The lecture was delivered on April 27 at the 2018 ACLS Annual Meeting.
From the lecture program:
Sally Falk Moore began her career in a Wall Street law firm and then became a staff attorney for the War Department in Nuremberg during the time of the International Military Tribunal, preparing cases to be tried subsequently in the American zone. She returned to the United States and received her PhD in anthropology from Columbia University in 1957. Moore developed anthropological studies at the University of Southern California (1963–1977) and taught at the University of California, Los Angeles and Yale University before joining the Harvard University faculty in 1981. Currently the Victor S. Thomas Professor of Anthropology Emerita at Harvard, she served as dean of the Graduate School (1985-1989) and master of Dunster House. In 2010 she was appointed affiliated professor of international legal studies at Harvard Law School.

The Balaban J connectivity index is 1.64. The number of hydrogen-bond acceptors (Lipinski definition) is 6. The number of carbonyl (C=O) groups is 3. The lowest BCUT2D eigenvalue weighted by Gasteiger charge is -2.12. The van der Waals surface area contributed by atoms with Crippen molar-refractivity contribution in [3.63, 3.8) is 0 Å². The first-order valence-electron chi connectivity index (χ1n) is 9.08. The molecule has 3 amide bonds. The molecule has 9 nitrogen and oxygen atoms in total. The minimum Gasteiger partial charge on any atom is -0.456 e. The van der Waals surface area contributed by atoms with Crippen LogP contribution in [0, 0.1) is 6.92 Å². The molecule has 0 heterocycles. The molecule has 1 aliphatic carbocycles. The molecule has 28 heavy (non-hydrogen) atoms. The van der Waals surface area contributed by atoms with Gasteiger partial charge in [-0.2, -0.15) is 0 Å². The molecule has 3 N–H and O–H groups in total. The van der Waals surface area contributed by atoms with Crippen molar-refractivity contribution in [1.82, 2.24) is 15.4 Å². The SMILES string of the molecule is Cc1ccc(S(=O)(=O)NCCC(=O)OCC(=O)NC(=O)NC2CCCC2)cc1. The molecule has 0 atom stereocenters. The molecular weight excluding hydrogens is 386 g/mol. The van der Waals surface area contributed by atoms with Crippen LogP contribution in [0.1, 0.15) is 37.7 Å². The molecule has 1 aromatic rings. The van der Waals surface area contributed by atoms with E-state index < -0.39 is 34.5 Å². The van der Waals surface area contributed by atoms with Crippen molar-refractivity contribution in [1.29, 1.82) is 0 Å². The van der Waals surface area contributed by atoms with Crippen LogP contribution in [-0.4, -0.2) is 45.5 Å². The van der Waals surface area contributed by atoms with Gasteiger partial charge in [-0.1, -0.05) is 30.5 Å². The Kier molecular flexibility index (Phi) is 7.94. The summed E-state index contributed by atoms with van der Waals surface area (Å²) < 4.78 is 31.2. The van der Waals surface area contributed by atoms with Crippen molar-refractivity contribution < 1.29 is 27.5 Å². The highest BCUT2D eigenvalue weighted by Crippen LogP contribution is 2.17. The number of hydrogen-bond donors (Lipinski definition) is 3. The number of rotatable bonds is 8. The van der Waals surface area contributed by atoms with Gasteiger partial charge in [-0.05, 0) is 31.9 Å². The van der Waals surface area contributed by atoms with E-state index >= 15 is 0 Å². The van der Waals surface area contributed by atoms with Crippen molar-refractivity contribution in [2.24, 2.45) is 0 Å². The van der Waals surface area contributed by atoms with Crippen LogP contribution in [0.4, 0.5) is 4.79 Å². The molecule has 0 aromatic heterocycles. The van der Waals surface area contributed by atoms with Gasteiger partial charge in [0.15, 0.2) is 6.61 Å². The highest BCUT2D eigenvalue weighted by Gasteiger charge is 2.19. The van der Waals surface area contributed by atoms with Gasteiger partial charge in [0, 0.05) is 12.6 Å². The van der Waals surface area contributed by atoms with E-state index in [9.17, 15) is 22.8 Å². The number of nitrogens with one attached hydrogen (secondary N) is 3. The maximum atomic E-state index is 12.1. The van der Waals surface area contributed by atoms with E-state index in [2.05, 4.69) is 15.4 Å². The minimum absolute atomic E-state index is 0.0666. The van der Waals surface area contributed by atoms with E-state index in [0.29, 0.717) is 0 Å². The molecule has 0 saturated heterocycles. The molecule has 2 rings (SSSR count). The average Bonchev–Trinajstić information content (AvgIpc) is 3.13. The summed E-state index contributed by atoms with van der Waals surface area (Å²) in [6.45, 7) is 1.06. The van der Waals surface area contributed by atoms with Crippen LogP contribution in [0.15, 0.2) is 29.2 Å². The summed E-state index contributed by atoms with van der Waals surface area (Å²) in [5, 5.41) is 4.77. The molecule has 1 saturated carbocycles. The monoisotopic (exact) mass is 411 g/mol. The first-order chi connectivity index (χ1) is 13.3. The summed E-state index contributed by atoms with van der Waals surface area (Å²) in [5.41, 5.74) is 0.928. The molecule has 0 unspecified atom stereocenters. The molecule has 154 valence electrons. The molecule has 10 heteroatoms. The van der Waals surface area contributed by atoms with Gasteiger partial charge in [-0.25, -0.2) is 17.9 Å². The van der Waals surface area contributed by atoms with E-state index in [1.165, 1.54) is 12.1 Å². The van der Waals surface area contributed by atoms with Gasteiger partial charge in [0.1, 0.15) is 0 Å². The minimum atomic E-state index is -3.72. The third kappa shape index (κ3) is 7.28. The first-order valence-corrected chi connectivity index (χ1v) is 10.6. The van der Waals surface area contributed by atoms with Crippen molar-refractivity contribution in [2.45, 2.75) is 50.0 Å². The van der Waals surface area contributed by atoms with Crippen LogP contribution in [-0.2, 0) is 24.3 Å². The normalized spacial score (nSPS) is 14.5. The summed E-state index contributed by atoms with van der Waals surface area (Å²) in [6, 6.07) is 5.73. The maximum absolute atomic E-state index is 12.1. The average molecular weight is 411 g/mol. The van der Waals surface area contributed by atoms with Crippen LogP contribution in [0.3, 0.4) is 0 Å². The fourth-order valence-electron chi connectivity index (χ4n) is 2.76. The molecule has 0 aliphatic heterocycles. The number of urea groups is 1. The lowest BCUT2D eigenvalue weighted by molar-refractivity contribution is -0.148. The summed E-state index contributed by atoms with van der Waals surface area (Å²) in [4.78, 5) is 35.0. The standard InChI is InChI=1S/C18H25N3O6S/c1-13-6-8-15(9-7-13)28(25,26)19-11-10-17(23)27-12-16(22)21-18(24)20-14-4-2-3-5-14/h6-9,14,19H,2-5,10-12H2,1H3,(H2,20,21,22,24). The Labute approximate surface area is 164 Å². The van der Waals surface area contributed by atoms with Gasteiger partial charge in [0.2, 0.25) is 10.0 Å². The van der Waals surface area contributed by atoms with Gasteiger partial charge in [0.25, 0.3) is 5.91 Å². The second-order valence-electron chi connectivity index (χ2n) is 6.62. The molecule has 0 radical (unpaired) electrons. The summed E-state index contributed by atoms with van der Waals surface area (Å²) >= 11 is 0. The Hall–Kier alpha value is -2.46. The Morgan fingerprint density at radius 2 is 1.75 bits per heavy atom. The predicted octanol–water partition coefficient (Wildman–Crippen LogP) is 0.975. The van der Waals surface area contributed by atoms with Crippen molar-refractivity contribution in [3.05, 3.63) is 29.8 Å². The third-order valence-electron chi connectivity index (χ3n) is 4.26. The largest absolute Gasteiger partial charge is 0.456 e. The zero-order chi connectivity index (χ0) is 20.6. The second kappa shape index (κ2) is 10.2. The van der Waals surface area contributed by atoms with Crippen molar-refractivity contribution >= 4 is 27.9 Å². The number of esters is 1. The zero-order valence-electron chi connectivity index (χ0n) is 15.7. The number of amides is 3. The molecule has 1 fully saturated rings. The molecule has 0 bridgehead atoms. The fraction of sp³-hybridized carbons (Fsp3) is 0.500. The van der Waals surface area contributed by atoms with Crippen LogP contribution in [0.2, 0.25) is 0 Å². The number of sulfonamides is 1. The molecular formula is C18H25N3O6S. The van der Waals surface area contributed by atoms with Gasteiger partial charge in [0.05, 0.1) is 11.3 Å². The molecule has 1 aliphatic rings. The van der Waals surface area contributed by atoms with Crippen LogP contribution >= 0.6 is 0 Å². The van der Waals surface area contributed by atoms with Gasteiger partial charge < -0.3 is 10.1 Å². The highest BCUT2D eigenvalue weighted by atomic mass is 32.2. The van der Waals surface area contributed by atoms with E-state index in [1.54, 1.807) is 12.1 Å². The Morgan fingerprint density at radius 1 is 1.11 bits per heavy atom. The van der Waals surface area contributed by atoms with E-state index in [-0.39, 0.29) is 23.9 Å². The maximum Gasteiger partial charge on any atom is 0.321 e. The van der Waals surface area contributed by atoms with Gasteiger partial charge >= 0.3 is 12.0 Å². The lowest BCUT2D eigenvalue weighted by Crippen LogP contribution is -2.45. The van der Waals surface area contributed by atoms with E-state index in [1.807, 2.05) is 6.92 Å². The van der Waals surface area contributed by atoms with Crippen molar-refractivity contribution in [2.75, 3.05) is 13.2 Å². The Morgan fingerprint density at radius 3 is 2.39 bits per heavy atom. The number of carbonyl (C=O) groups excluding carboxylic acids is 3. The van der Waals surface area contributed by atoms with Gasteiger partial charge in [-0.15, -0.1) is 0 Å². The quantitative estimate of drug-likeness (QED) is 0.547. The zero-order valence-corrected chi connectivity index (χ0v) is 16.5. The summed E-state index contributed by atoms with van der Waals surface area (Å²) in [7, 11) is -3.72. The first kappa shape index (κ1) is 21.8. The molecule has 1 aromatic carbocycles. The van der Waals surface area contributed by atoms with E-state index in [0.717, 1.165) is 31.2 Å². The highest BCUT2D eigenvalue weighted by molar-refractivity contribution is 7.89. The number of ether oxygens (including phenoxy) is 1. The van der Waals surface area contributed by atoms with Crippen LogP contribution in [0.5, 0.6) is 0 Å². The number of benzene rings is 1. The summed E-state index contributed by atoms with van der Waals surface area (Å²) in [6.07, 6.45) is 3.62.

Moore did her major fieldwork in Tanzania and has published extensively on cross-cultural, comparative legal theory. Her books include Law as Process (1978, 2nd ed. 2000), Social Facts and Fabrications: “Customary” Law on Kilimanjaro 1880–1980 (1986), Anthropology and Africa (1994), Law and Anthropology, A Reader (2004), and Comparing Impossibilities (2016).